The Journal is pleased to introduce “On the Job,” a new feature series that follows individuals as they handle their day-to-day business on the job. Today’s feature is a piece on Lee’s Summit Police Officer Mike Perkins, a member of the department’s traffic-safety unit.
To the untrained eye, the infraction is barely noticeable.
But to Lee’s Summit Police Officer Mike Perkins, a 17-year law enforcement veteran, he zeroes in on the offender and properly pursues the BMW vehicle.
“No front plate,” Perkins says as he pulls off a parking lot on Second and Douglas streets in downtown Lee’s Summit, sirens blaring and emergency lights on.
The violation was minor in nature, a common theme among most drivers Perkins pulls over that day.
“I just heard the most common excuse from a person with no front plates,” Perkins says after he obtained the driver’s identification and proof of insurance. “She said, ‘my husband usually does that, not me.’ Well, lady, your husband better get on the job.”
Perkins shows patience during the brief stop. He displays a deft touch when dealing with what he calls ‘new friends.’ He issues the driver a written warning for the front plate violation after everything checks out with her driver’s license and insurance.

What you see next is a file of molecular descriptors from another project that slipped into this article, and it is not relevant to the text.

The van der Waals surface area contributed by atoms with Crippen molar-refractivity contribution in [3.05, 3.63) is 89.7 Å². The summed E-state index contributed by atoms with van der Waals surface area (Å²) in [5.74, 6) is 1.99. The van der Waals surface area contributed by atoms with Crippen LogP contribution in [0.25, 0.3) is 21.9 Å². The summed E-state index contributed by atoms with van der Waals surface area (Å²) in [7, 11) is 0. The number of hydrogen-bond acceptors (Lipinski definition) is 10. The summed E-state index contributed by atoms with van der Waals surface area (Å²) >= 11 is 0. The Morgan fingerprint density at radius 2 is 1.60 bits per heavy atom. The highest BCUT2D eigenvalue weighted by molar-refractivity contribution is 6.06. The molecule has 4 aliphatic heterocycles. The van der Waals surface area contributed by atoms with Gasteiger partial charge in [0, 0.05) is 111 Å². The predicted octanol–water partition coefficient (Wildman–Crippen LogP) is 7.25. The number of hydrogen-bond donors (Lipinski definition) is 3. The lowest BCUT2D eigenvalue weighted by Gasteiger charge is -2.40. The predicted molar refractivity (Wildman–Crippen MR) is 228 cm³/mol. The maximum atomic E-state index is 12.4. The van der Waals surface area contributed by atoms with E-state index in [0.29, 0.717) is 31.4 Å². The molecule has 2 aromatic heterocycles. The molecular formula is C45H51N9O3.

“Let’s go back and see if we can catch some more action,” Perkins says once back inside his department-issued patrol car.
Sure enough, within minutes, a hybrid SUV rolls east on Second street pass Perkins’ squad car without a front license plate. The Lee’s Summit officer is swift to react.
“There’s another one,” Perkins says as he again zooms from his perch with lights on and sirens activated. “No front plate.”
After the requisite record and background checks, Perkins again issue a written warning to the driver whose response to the violation is: “I’ve been driving like this for four or five years and no one has ever told me (about the law that requires mounted front and back license plates.)”
Meeting new friends
Riding in the front seat of a police car gives a different perspective of what really transpires throughout Perkins’ 11-hour shifts. His eye is keen, his instincts sharp and his patience with traffic violators is uncanny and remarkable.
Perkins spent 12 years on the force in Sedalia and is now in his fifth year on the force in Lee’s Summit. As one of eight patrolmen in the department’s traffic safety unit, Perkins has autonomy on his beat. He’s allowed to patrol the entire city and he rides solo without a partner.
The beat never gets boring for the officer whose patience - there’s that word again - and understanding stands out during a three-hour ride-a-long and five vehicle stops.
“I call it making new friends,” Perkins says of his approach to the job. “I try to meet at least five new friends per day.”
‘She wasn’t trying to flee’
Perkins’ lights flips on as soon as the driver in front of him on Third Street and S.W. McClendon, just south of U.S. 50 and Oldham Parkway. Oblivious to the emergency lights and siren, the driver continues east after she makes a right turn onto McClendon.
Blocks later, and after a call for assistance, the driver finally realizes an officer is in semi-hot pursuit. The driver, in a late model Pathfinder, never committed a moving violation, but she did have a brake light that was not working properly.